In truly unshocking news, Barack Obama e-mailed supporters Monday to let them know he was running for president again. "We're doing this now because the politics we believe in does not start with expensive TV ads or extravaganzas, but with you -- with people organizing block-by-block, talking to neighbors, co-workers and friends. And that kind of campaign takes time to build."
Don't get him wrong. There will be expensive TV ads and extravaganzas. Oh, yes. After all, what would an Obama campaign be without its outsized, world-historic, bread and circus spectacles?
In fact, that's the real point of Obama's early announcement: He needs to start raising hundreds of millions of dollars now if he's going to have those extravaganzas later. (Personally, I hope he makes another campaign stop in Berlin.) And, thanks to FEC rules, he can't start the serious fundraising until he makes it official.
If it weren't for that, Obama would be delighted to stay on the sidelines, because his whole re-election strategy requires going on semi-hiatus from the presidency. That's why he's been AWOL on the budget battles. It's why he's completely ignored his own deficit commission, and it's why he's been saying as little as possible on foreign policy. It's also why, last week, he accepted an award for government "transparency" in secret.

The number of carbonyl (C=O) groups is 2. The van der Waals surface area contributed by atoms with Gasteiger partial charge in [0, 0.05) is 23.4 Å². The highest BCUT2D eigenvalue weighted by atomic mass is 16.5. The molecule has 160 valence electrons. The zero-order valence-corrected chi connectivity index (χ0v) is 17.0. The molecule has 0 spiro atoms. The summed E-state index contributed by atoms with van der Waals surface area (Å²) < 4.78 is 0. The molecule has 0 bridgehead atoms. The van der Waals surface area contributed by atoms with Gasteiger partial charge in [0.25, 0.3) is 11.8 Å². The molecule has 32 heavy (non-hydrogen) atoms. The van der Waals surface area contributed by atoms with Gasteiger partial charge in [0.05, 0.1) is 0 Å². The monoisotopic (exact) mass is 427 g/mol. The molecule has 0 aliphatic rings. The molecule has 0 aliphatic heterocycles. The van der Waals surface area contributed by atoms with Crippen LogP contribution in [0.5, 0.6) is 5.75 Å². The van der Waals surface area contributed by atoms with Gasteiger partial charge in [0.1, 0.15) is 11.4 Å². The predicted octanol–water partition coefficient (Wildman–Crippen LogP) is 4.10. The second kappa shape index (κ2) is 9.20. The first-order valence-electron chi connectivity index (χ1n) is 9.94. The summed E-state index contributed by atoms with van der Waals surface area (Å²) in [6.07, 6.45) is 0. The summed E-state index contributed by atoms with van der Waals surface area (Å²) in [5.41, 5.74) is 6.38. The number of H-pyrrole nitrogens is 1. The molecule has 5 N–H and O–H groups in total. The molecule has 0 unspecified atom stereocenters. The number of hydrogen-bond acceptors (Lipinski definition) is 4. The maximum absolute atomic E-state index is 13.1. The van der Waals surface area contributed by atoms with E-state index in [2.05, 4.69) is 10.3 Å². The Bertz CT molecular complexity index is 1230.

The White House has learned the hard way that it overexposed its biggest asset during Obama's first two years in office, using him for countless supposedly "game-changing" speeches that changed little or nothing. He gave the most press interviews in presidential history, according to Mark Knoller of CBS. In 2009, he had 411 public speeches, comments and remarks, and 491 in 2010. But in 2011, we have what Washington Post columnist Ruth Marcus calls a "Where's Waldo presidency" where "you frequently have to squint to find the White House amid the larger landscape."
You can even play "Where's Obama?" in the re-election announcement video. He never makes a personal appearance; you never even hear his voice. Though if you watch closely, you can see some nostalgic photos from 2008. The wan video specifies no significant record or accomplishments. This was no updated version of Ronald Reagan's "Morning in America" ad, which for all its gauzy nostalgia actually had substance, touting record employment, home buying and much lower interest rates.